Now Playing — Petite Maman

The core conceit of Petite Maman emerges with gentle grace. A young family — mother, father, eight-year-old daughter — returns to a childhood home to clear out the belongings of a recently deceased relative. It is a somber affair, but also somewhat businesslike. They go through the few items in the house — the relative, the mother of the family’s mother, had clearly moved to an assisted-living facility some time earlier — and collectively consider the choices than need to be made and the tasks that need to be completed in order to put the house up for sale. There are reminiscences, though they are few. There’s a strong sense that this small family already knows all the stories that could be told. Then, without warning, the mother leaves. Maybe she was overwhelmed by the process of clearing away her parent’s life, or maybe, the film implies, there’s a lingering emotional hurt that prompted her act of self-removal.

When the daughter, Nelly (Joséphine Sanz), roams the woods near her deceased grandmother’s home, she encounters Marion (Gabrielle Sanz), another girl who is about the same age. Marion is dragging enormous branches across the landscape in order to build a fort, the same sort of structure Nelly’s mother (Nina Meurisse) had once built on that very terrain. Gradually, and yet without much delay, Nelly realizes there is something extremely familiar about Marion and the house where she lives.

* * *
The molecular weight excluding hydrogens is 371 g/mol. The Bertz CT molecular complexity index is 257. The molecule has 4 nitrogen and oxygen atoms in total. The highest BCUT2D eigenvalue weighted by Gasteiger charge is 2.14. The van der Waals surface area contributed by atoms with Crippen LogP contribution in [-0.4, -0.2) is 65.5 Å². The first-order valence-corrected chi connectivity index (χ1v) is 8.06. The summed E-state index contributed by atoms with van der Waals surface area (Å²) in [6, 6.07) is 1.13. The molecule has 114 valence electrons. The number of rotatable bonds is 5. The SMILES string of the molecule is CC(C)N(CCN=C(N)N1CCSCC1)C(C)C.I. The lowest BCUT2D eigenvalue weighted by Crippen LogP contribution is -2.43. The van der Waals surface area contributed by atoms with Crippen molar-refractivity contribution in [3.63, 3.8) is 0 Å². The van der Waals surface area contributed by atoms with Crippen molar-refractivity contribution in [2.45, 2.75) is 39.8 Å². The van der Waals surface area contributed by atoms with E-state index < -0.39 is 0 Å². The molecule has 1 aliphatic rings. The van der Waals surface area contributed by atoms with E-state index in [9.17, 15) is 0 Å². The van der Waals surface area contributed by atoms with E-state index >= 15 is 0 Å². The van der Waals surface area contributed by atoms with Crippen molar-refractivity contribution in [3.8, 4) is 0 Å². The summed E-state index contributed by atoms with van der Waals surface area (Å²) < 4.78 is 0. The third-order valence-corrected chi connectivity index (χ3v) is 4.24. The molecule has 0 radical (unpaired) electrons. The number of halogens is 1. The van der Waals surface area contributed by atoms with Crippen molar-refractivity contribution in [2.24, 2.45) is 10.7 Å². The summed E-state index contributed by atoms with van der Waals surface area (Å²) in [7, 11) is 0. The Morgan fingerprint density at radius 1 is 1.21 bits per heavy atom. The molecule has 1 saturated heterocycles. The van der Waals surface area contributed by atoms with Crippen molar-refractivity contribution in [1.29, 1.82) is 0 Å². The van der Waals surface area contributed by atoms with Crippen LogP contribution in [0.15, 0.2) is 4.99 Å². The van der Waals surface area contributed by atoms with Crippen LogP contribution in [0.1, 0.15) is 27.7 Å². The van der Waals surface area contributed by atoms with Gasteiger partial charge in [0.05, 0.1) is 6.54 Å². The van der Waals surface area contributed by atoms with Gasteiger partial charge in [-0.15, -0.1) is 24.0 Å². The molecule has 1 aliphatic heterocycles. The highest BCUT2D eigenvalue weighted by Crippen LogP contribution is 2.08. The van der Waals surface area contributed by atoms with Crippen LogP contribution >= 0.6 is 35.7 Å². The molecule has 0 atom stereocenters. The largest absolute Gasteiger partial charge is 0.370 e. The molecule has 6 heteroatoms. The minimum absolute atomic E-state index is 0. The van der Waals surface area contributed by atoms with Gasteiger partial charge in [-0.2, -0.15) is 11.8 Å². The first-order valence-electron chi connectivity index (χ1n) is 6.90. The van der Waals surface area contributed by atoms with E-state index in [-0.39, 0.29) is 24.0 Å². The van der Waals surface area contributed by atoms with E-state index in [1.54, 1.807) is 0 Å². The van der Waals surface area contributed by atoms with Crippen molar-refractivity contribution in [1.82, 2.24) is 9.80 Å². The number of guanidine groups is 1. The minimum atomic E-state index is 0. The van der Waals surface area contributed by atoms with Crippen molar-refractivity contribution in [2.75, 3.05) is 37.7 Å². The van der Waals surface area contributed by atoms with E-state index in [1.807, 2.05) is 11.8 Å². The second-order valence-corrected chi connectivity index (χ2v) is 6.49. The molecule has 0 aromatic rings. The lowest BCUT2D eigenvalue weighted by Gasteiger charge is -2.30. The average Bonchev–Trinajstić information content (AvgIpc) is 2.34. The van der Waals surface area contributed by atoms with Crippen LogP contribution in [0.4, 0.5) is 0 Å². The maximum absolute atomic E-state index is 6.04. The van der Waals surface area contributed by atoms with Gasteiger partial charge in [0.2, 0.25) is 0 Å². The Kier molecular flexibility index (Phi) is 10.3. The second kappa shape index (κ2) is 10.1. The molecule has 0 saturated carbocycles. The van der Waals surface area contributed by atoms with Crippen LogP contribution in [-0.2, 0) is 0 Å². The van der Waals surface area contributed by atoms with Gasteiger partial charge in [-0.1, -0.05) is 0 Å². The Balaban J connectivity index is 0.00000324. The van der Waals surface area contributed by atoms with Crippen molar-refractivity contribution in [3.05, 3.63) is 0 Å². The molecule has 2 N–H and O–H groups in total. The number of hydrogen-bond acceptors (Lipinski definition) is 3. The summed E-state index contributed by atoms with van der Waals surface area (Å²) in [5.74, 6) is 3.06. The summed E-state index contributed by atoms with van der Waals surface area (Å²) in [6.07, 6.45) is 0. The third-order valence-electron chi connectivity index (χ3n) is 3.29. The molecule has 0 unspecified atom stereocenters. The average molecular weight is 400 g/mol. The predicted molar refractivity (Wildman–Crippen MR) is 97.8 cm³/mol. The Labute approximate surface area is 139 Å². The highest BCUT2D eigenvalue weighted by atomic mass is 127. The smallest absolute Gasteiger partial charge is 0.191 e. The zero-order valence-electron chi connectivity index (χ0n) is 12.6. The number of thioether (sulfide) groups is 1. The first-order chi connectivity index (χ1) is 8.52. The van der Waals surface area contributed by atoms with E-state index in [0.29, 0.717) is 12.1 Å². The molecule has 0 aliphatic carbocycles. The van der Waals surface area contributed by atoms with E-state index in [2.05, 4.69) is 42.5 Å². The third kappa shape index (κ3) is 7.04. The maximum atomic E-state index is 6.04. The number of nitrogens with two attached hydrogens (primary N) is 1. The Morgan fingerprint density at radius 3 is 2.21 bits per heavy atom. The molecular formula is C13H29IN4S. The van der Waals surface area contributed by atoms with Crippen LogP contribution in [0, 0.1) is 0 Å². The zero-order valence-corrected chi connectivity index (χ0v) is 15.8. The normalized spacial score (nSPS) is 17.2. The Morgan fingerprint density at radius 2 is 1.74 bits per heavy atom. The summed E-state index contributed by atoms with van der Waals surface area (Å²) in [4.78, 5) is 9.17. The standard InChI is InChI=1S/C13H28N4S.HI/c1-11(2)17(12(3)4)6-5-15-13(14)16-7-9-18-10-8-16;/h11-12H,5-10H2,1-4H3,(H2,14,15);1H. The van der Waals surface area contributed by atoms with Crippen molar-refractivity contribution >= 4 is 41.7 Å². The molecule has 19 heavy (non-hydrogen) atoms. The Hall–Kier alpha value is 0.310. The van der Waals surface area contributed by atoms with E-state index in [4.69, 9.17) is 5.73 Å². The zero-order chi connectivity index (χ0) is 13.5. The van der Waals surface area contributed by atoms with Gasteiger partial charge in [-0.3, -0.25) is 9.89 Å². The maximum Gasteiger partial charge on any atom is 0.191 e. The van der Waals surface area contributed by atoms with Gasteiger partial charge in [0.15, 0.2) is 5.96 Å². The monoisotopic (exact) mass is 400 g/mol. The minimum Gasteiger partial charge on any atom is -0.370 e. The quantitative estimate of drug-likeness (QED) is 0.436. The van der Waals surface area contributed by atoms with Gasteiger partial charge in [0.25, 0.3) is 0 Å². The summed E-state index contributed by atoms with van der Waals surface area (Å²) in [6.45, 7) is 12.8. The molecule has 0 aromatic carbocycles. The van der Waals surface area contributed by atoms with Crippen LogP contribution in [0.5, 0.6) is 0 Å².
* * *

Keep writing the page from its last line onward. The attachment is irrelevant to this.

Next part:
I’m being coy about the details of the situation, but writer-director Céline Sciamma isn’t. The strange happenings are explained plainly by the characters, albeit with a level of understatement that doesn’t fully align with the reality-bending wonderment. In that respect, it’s a satisfyingly French version of magical realism. Without shunting the film into sentiment or pushy profundity, Sciamma offers an intelligent consideration of the ways people strain to know their loved ones, especially their parents. Understanding is elusive, which only stirs greater longing for it. Petite Maman calls for delicacy, and that’s precisely what Sciamma brings to it.

Enhancing the moving emotion and sly details in the film’s storytelling, Sciamma continues the mastery of visuals that distinguished her prior film, Portrait of a Lady on Fire. Reuniting with cinematographer Claire Mathon, Sciamma renders the film with shots of exquisite beauty that never succumb to preciousness. They are elegant without being ostentatious, always grounded in the best, wisest way to move the narrative forward while deepening its meaning. The film runs just over seventy minutes and is perfectly the right length, marked less by brevity and more by efficiency. There’s not a wasted moment, no indulgences whatsoever. Petite Maman is one of those rare films that feels as if it sprung to life organically to exist casually and confidently in its plain truth. Succumbing to that belief, though, is an undue diminishment of Sciamma’s work. The film isn’t conjured by magic; it’s the work of an artist.

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